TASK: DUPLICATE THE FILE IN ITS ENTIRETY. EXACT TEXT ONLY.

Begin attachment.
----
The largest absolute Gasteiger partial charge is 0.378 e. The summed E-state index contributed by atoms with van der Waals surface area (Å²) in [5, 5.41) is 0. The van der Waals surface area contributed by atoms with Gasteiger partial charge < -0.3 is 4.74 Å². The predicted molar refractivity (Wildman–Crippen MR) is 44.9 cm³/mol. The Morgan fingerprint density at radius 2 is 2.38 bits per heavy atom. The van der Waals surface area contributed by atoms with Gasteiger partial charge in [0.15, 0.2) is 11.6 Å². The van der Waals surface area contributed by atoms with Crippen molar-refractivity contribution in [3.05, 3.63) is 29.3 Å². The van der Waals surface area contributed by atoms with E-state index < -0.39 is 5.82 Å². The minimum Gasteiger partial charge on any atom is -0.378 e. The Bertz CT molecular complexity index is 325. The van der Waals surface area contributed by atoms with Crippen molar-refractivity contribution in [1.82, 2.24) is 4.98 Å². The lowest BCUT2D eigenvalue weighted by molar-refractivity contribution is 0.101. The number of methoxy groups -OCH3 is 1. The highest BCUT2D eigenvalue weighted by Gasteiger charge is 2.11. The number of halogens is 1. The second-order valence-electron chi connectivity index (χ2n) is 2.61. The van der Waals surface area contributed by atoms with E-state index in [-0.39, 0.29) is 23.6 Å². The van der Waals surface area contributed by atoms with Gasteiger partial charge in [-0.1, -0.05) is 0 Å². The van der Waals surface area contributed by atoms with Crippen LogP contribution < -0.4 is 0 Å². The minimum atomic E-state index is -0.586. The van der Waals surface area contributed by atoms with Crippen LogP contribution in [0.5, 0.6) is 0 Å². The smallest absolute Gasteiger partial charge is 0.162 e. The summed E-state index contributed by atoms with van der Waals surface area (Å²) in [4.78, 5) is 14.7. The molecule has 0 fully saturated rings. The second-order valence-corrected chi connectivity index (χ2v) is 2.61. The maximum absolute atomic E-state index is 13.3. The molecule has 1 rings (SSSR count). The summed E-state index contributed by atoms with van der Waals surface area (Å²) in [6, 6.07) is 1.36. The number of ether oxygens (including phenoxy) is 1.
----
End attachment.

The largest absolute Gasteiger partial charge is 0.378 e. The summed E-state index contributed by atoms with van der Waals surface area (Å²) in [5, 5.41) is 0. The van der Waals surface area contributed by atoms with Gasteiger partial charge < -0.3 is 4.74 Å². The predicted molar refractivity (Wildman–Crippen MR) is 44.9 cm³/mol. The Morgan fingerprint density at radius 2 is 2.38 bits per heavy atom. The van der Waals surface area contributed by atoms with Gasteiger partial charge in [0.15, 0.2) is 11.6 Å². The van der Waals surface area contributed by atoms with Crippen molar-refractivity contribution in [3.05, 3.63) is 29.3 Å². The van der Waals surface area contributed by atoms with E-state index < -0.39 is 5.82 Å². The minimum Gasteiger partial charge on any atom is -0.378 e. The Bertz CT molecular complexity index is 325. The van der Waals surface area contributed by atoms with Crippen molar-refractivity contribution in [1.82, 2.24) is 4.98 Å². The lowest BCUT2D eigenvalue weighted by molar-refractivity contribution is 0.101. The number of methoxy groups -OCH3 is 1. The highest BCUT2D eigenvalue weighted by Gasteiger charge is 2.11. The number of halogens is 1. The second-order valence-electron chi connectivity index (χ2n) is 2.61. The van der Waals surface area contributed by atoms with E-state index in [-0.39, 0.29) is 23.6 Å². The van der Waals surface area contributed by atoms with Gasteiger partial charge in [-0.1, -0.05) is 0 Å². The van der Waals surface area contributed by atoms with Crippen LogP contribution < -0.4 is 0 Å². The minimum atomic E-state index is -0.586. The van der Waals surface area contributed by atoms with Crippen LogP contribution in [0.5, 0.6) is 0 Å². The smallest absolute Gasteiger partial charge is 0.162 e. The summed E-state index contributed by atoms with van der Waals surface area (Å²) in [4.78, 5) is 14.7. The molecule has 0 fully saturated rings. The second-order valence-corrected chi connectivity index (χ2v) is 2.61. The maximum absolute atomic E-state index is 13.3. The molecule has 1 rings (SSSR count). The summed E-state index contributed by atoms with van der Waals surface area (Å²) in [6, 6.07) is 1.36. The number of ether oxygens (including phenoxy) is 1.